[Public WebGL] Non-binding context creation attributes, specifically 'stencil'

Glenn Maynard [email protected]
Mon Apr 16 21:34:26 PDT 2012

On Mon, Apr 16, 2012 at 10:45 PM, Jeff Gilbert <[email protected]> wrote:

> This implementation-defined behavior causes the above demo to render as
> intended in Chrome, but fails to do so in Firefox. If we were to have a
> strict or adverse reference renderer, this demo would also fail to
> consistently render as intended there. Since the two implementations are
> (in as far as this demo is concerned) spec-compliant, I believe this is a
> spec issue.

I don't agree that this is inherently a bug in the spec.  It's by
design--as the cost of supporting hardware of varying capabilities--that
it's possible for an application to function on one spec-compliant
implementation and not on another.

(That's not to say we shouldn't do this, of course.)

> I move that we require any (implicit or explicit) negative requests for
> 'antialias', 'depth', and 'stencil' to guarantee they will not be supplied
> with that respective buffer type, similar to 'alpha'. Because 'stencil'
> defaults to false, this means that in the absence of a positive request for
> a stencil buffer, the context will not receive one.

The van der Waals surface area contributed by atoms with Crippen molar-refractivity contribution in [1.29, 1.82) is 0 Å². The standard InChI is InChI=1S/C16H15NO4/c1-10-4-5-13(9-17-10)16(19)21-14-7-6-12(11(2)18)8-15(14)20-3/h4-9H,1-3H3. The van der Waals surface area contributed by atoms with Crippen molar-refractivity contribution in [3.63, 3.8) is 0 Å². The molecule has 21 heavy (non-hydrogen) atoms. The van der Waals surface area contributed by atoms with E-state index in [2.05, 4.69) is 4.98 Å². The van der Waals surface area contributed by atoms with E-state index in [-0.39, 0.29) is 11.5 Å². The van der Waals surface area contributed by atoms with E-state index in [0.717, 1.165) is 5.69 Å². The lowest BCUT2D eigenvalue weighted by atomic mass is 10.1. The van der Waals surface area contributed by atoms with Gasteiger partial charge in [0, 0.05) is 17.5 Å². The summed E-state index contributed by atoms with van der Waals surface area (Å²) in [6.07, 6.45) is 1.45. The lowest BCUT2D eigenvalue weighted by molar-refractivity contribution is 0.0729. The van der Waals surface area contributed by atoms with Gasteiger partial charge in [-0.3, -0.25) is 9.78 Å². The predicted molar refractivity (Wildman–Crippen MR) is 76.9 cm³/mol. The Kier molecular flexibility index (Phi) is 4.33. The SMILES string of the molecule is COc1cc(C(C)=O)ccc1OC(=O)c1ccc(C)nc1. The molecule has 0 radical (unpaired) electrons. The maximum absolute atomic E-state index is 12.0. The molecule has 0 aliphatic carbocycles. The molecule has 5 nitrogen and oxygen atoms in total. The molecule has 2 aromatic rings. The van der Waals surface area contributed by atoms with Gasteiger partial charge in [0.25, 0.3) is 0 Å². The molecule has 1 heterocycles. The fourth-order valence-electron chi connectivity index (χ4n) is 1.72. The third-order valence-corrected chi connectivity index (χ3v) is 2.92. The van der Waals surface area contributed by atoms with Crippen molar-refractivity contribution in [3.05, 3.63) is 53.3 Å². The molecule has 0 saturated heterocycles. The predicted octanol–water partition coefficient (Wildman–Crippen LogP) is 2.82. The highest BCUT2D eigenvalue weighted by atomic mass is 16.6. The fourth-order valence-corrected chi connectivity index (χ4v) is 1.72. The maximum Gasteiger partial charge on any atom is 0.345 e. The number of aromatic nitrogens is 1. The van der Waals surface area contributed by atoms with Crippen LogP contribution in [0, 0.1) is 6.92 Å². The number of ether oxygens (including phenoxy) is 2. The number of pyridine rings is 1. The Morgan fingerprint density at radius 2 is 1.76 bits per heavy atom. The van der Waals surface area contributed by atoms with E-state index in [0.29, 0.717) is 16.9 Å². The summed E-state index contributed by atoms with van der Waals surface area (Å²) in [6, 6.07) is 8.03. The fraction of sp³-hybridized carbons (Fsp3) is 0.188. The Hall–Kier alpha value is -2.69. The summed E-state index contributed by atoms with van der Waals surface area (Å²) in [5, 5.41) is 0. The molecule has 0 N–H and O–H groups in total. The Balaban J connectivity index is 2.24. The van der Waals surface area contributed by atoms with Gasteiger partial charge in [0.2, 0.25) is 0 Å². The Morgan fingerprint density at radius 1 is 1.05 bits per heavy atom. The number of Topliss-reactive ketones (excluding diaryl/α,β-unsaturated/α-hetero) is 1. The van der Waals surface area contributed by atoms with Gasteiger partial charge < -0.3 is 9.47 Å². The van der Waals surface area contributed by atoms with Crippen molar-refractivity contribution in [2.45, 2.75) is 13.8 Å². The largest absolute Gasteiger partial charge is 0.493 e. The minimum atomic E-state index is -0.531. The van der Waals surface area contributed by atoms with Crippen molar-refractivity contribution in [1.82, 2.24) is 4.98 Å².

I do agree with this.  These are hints is because some hardware may not
support all rendering features (or all combinations of features).  It seems
unlikely that a GPU would fail to support *not* using one of these
features, so there should be no reason to allow implementations to ignore a
false value in the context creation options.  (In other words, while some
hardware may not be able to satisfy a "true" request, they should always be
able to satisfy "false".)  Doing so pays the cost of decreased interop
without any improvement to hardware compatibility.

I'm not sure if this is necessarily possible with "antialias", however.
nVidia drivers allow users to force antialiasing on globally, so browsers
may be unable to disable it.  I'm not sure, though; this may only apply to
rendering to display buffers and not when rendering to offscreen buffers.
(If you're using WebGL to do math rather than render graphics, you may
really want to force antialiasing off...)

Glenn Maynard
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